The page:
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AYER/SHIRLEY — The Ayer-Shirley Regional School District will begin field-testing the new multi-state education assessments, known as PARCC, this spring.

District superintendent Carl Mock made the announcement at the Dec. 3 School Committee meeting.

In a review of the Mass. Department of Elementary and Secondary Education (DESE) “PARCC Assessment Field Test Update,” Mock said the gradual implementation of the new assessments is part of DESE’s two-year plan for transitioning between the MCAS, or Massachusetts Comprehensive Assessment System, and the new K-12 test, which is aligned with the Common Core State Standards (CCSS).

The Partnership for Assessment of Readiness for College and Careers (PARCC) is a consortium of 18 states plus Washington, D.C., and the U.S. Virgin Islands that are working together to develop a common set of K-12 assessments in English and math, aimed at preparing students for college and careers.

PARCC received a $186 million grant through the U.S. Department of Education’s Race to the Top assessment competition to support the development and design of the new assessment system.

The new standards were written under the direction of two nonprofit, nongovernmental organizations, the National Governors Association (NGA) and the Council of Chief State School Officers (CCSSO).

All CCSS materials are copyrighted by the Penguin Group, a subsidiary of the education company Pearson, which, according to its website, also offers Core lesson plans and materials.

Although 45 states adopted the complete CCSS, a number of states, including Indiana, Louisiana and Florida, are delaying or dropping out of the new federal education standards. Massachusetts opted simply to delay the adoption of the new assessments before completely dropping the MCAS.

The Timetable

After having heard from educators and administrators across the state, Mass. Commissioner of Elementary and Secondary Education Mitchell Chester recommended a “two-year test drive” for PARCC that will include some overlap between the MCAS and the new assessment.

Approximately 15 percent of Massachusetts students in grades 3-11 will be randomly selected by grade or classroom to take portions of the English Language Arts (ELA) or math PARCC.

The testing windows are March 24 through April 11 for the performance-based assessment in ELA and math, and May 5 through June 6 for the end-of-the-year assessment in ELA and math. Students in Grade 10 will be selected for the end-of-year test only.

In his presentation to the School Committee, Mock said three Ayer Shirley ninth-grade classes and three Algebra II classes will be taking the end-of-year PARCC this spring.

At Lura A. White Elementary School, the school’s two sections of Grade 4 will take the paper-and-pencil math end-of-year, and at Page Hilltop Elementary School, two of the five third-grade classes will take the online performance-based assessment in March.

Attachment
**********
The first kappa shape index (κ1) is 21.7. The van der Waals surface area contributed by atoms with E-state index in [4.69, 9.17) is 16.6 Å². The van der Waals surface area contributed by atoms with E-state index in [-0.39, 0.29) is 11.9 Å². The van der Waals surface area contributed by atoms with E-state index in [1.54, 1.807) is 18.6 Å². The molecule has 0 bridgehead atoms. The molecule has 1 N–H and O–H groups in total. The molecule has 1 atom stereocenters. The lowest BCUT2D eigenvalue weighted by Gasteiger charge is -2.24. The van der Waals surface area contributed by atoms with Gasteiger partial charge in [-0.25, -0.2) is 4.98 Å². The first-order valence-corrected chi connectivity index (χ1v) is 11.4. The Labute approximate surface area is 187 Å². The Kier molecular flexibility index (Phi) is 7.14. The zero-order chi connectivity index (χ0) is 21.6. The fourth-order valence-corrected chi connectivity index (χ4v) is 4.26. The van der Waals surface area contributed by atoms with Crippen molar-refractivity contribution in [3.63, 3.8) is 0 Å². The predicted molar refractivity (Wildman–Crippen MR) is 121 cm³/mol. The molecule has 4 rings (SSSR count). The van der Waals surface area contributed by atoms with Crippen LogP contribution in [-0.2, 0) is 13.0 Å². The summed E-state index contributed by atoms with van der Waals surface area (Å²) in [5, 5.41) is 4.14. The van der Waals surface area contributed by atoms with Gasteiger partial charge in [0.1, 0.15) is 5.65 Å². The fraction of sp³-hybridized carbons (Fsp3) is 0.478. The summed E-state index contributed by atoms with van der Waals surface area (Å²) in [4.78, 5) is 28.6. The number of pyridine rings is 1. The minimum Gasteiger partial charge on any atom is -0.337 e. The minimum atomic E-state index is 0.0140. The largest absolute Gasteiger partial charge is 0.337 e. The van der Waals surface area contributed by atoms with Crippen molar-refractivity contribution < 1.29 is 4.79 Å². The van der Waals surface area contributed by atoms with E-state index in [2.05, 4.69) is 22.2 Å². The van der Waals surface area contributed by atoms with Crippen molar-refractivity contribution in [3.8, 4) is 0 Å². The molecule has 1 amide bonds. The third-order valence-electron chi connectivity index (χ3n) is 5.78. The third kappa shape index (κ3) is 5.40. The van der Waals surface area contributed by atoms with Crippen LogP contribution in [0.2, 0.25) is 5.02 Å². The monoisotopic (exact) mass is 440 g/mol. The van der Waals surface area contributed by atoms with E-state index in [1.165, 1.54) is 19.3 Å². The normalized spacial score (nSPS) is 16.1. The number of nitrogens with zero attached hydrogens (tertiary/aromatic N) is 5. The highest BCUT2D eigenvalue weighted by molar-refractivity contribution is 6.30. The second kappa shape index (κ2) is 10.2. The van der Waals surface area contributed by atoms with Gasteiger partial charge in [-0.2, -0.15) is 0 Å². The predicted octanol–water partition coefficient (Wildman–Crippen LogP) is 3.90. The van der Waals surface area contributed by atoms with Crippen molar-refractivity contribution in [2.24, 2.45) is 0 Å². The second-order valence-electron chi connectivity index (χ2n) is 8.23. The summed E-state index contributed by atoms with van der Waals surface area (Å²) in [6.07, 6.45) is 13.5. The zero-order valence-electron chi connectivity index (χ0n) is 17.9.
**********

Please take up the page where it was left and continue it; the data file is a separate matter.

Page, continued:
Two levels at the middle school, grades 6 and 7, were identified to split in half to take the MCAS or PARCC, but Mock said he negotiated the district out of it because he does not think it is wise “to do part and part.”

Time Limits

Unlike the MCAS, which has no time limit on how long students may be tested, PARCC does have time limits, Mock said. For the ELA test, students sit for three sessions. Literature analysis is for 50 minutes, plus an extension of 25 minutes. The research component is 60 plus 30 minutes, and the narrative portion is 40 plus 20 minutes. The tests can be done on different days.

If the PARCC pilot is not set up to meet the specific needs of special-education students who require more time, those students are exempt from the test. In a case in which there are more classes at a grade level than are taking the test, there are instructions for the random selection of a group, Mock explained.

No raw or scaled scores will become available as a group or by school. The only results that will be made available to the district will be the participation rate, he said.

MCAS ELA testing is scheduled for March 17-31, math testing from May 5-20, and science, technology and engineering for May 6-20.

Opting Out

“Superintendents are permitted to decide if they will double-test both the PARCC and MCAS, or if those students for that grade and subject will be exempted from the MCAS,” Mock noted.

The exemptions from the MCAS are only for grades 3-8 participating in the PARCC performance-based assessment field tests, which would affect only the PHT students. Mock said because the schedules for the PARCC tests for ELA and math overlap with the MCAS, “we would be asking grade three in March and May to do MCAS and the PARCC.”

So that districts that take advantage of the MCAS waiver option do not end up with less assessment data, districts who opt out of “double testing” will have the option of selecting the higher annual accountability determination of two calculations, one including the field-tested grades, and one excluding the grades.

This will also alleviate the skewing of data in the case that the students in those classes taking the field tests may not be representative of all students in their grade level, Mock explained.

He stated that ASRSD is leaning toward opting out of double testing the PHT students who will be taking the PARCC performance-based ELA assessment.

“It would seem unfair” to do otherwise, he said.